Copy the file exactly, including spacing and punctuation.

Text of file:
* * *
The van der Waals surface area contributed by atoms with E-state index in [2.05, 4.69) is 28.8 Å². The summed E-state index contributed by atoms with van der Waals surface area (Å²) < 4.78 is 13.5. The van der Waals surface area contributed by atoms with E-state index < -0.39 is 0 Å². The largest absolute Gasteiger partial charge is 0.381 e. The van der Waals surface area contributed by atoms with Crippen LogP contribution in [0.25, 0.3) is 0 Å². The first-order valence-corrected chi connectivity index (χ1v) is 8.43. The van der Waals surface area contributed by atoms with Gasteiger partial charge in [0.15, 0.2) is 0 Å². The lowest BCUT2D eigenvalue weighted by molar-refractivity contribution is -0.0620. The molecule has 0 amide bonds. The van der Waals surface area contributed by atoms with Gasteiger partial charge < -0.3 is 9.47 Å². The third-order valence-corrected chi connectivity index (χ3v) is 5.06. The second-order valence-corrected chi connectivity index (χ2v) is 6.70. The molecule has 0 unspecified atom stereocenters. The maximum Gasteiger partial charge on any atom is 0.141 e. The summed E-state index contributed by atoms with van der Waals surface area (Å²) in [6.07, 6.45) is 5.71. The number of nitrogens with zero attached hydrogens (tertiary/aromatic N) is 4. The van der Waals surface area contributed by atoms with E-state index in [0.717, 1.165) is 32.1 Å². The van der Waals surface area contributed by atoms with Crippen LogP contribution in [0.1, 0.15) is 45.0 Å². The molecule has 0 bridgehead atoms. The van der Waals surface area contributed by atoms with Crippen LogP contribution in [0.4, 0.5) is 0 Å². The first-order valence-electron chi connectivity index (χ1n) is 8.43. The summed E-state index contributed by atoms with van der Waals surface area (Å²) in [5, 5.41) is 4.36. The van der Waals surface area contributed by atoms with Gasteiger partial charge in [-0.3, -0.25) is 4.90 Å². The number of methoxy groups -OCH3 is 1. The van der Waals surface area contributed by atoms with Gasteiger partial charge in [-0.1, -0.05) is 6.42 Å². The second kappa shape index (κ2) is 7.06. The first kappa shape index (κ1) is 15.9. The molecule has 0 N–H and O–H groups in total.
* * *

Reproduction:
The van der Waals surface area contributed by atoms with E-state index in [2.05, 4.69) is 28.8 Å². The summed E-state index contributed by atoms with van der Waals surface area (Å²) < 4.78 is 13.5. The van der Waals surface area contributed by atoms with E-state index < -0.39 is 0 Å². The largest absolute Gasteiger partial charge is 0.381 e. The van der Waals surface area contributed by atoms with Crippen LogP contribution in [0.25, 0.3) is 0 Å². The first-order valence-corrected chi connectivity index (χ1v) is 8.43. The van der Waals surface area contributed by atoms with Gasteiger partial charge in [0.15, 0.2) is 0 Å². The lowest BCUT2D eigenvalue weighted by molar-refractivity contribution is -0.0620. The molecule has 0 amide bonds. The van der Waals surface area contributed by atoms with Gasteiger partial charge < -0.3 is 9.47 Å². The third-order valence-corrected chi connectivity index (χ3v) is 5.06. The second-order valence-corrected chi connectivity index (χ2v) is 6.70. The molecule has 0 unspecified atom stereocenters. The maximum Gasteiger partial charge on any atom is 0.141 e. The summed E-state index contributed by atoms with van der Waals surface area (Å²) in [6.07, 6.45) is 5.71. The number of nitrogens with zero attached hydrogens (tertiary/aromatic N) is 4. The van der Waals surface area contributed by atoms with E-state index in [0.717, 1.165) is 32.1 Å². The van der Waals surface area contributed by atoms with Crippen LogP contribution in [0.1, 0.15) is 45.0 Å². The molecule has 0 bridgehead atoms. The van der Waals surface area contributed by atoms with Crippen LogP contribution in [0.4, 0.5) is 0 Å². The first-order valence-electron chi connectivity index (χ1n) is 8.43. The summed E-state index contributed by atoms with van der Waals surface area (Å²) in [5, 5.41) is 4.36. The van der Waals surface area contributed by atoms with Gasteiger partial charge in [-0.3, -0.25) is 4.90 Å². The number of methoxy groups -OCH3 is 1. The van der Waals surface area contributed by atoms with Gasteiger partial charge in [-0.1, -0.05) is 6.42 Å². The second kappa shape index (κ2) is 7.06. The first kappa shape index (κ1) is 15.9. The molecule has 0 N–H and O–H groups in total.